Document Data Extraction Gains Automated Smarts for a Range of Use Cases

Digital transformation at the local Department of Motor Vehicles (DMV) might sound a bit like colonizing Mars. Still, a range of innovations in document automation is changing that mentality and breathing fresh life into informational upgrades ranging from government agencies to commercial enterprises. 

Speaking with PYMNTS’ Karen Webster for our J.P. Morgan Chase Merchant Series: Global Innovators in Payments, Ulf Persson, CEO of ABBYY, said advances like intelligent document processing (IDP) and intelligent process automation (IPA) are advancing to the point where companies can realize new efficiencies in document scanning and add value in the process. 

A pioneer in optical character recognition (OCR) technology with its FineReader tool introduced in 1993 to extract data and text from static documents like PDFs and make it editable, he said ABBYY’s focus now is digital usability for business and government. 

ABBYY was doing a strong business in newer information capture applications when robotic process automation (RPA) burst on the scene around 2017, disrupting the space. 

Persson said ABBYY re-engineered its products to fill gaps RPA wasn’t very good at, like extracting business information from document-centric formats. 

That created a new opportunity for “those of us who were good at document understanding or intelligent document processing [and] found a way to expand our addressable market by a factor of many times,” he said, making basic image capture “stale” but bringing fast growth to IPA and IDP. 

Sectors reliant on official source documents are where demand for IPA and IDP is gaining ground, he said, noting, “In our case, financial services, banking, governmental services, transport, and logistics, have probably been the largest, as well as healthcare to some extent.” 

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Freeing Trapped Data 

Asked about the “intelligence” yielded by intelligent document processing and intelligent process automation, he said it “comes from being able to not only find but also extract information that is otherwise embedded in a document and make that available for all kinds of business processes.”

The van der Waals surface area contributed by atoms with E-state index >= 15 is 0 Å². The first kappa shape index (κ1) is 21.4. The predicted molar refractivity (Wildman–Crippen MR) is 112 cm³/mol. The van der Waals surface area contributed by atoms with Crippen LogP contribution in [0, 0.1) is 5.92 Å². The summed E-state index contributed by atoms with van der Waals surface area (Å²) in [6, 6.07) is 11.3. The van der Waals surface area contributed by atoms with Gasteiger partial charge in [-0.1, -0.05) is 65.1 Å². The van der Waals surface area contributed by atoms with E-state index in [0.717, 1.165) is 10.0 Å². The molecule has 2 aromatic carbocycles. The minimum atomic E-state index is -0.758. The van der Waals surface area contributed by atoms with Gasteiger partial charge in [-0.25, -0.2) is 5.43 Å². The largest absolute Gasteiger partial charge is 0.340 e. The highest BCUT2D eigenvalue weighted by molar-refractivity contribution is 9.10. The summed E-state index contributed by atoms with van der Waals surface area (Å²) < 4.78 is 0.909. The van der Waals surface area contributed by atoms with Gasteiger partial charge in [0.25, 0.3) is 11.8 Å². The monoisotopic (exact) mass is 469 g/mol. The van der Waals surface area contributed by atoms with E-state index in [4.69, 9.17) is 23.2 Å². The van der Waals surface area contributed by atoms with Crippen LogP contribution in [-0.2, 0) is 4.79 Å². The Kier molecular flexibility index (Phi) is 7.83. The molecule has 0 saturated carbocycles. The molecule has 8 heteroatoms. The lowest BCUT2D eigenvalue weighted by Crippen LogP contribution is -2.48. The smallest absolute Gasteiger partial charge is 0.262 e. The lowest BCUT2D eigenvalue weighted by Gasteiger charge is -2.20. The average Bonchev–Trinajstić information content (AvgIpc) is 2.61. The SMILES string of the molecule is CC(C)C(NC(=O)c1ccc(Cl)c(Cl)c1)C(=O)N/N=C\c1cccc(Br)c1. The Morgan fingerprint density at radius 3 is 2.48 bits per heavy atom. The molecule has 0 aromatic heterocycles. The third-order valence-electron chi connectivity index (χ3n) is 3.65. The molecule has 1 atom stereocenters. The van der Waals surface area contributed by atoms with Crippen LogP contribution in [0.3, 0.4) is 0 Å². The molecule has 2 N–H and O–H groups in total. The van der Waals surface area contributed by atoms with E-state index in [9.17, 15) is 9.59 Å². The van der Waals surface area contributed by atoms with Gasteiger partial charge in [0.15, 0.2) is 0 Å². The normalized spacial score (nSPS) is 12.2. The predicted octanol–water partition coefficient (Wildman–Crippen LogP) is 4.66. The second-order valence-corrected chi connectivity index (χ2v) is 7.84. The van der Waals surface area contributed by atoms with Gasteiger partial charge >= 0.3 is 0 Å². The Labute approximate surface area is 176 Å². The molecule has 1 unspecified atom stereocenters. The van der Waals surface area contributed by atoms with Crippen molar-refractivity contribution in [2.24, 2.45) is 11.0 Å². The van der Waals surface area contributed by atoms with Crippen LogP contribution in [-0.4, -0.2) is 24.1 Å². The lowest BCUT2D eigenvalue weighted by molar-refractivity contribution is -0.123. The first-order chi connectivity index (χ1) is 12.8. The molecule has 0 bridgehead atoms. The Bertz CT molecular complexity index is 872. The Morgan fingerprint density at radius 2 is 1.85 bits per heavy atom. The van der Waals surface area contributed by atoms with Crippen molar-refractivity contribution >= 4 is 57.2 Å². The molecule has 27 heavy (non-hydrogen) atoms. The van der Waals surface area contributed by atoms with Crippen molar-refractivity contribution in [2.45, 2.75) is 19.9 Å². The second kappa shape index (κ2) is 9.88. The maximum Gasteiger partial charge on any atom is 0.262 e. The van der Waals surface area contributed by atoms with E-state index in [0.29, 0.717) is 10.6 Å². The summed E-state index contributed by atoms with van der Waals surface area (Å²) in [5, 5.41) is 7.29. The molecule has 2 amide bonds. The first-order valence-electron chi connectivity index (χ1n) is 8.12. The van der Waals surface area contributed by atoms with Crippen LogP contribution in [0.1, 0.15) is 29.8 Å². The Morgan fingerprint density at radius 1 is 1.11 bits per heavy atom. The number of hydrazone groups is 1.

Not only is it valuable in remote onboarding, but it also touches on insurance claims and other processes “where that data is generally necessary, but a dumb process would not be able to extract and use it. It’s effectively about making data usable and valuable in business processes.” 

In action, this brings to life digital transformation at DMVs — ABBYY is now working with California and others on this — and for banks, stores, and anywhere identity is vital. 

Citing the California DMV use case, he said, “That’s now all automated. You can do it from home with the help of your mobile. From a user perspective, it’s fundamentally transformed, but also from the point of view of how they do business” in that staff is freed up for higher-value tasks. 

“It’s not about replacing people,” he said, “it’s replacing mundane tasks so you can up-skill people to do more of what they’re good at, and what the machines are not so good at doing.” 

Documents are still the source, but using IDP and IPA that incorporates likeness and liveness detection in a platform environment, he said, “The whole purpose is that you package it all into one solution. You don’t have to do every one of these steps in different windows, as it were.” 

Getting on the Happy Path 

Pressed about the next phase of innovation where the paper or PDF source document comes out of the equation entirely, Persson said that’s on the horizon but still some way off. 

“In the foreseeable future, it doesn’t change very much whether this is a digital document, a PDF document, or where it comes from,” he said. “If it’s in a file or an email or somewhere else it still has to be found. It still has to be extracted.” 

As to the business demand for this type of automation, he sees process mining as the closer frontier because businesses underestimate the difficulties in automating information. 

“You think you know the process, but when you map and mine and analyze, it turns out in nine cases out of 10 that you don’t. It goes all kinds of ways that you don’t think of. If you think about the so-called ‘happy path,’ that’s maybe 20% or 30%” of outcomes now,” he said. 

“However, working with partners, he said ABBYY can define processes that can be automated “and help them measure the success of that automation almost in monetary terms.” 

Regarding document understanding, “we are typically either the lead or we’re part of larger transformation initiatives where we do the document understanding bit. We are then oftentimes invited directly by the enterprise” to provide expertise in complex documents. 

Saying it’s tough to make projections in this economy, Persson said the sector is still in its adolescence and that “enterprises, banks, and governments want to partner with someone they believe can be an innovation partner together with them,” focusing on delivering enterprise-grade quality.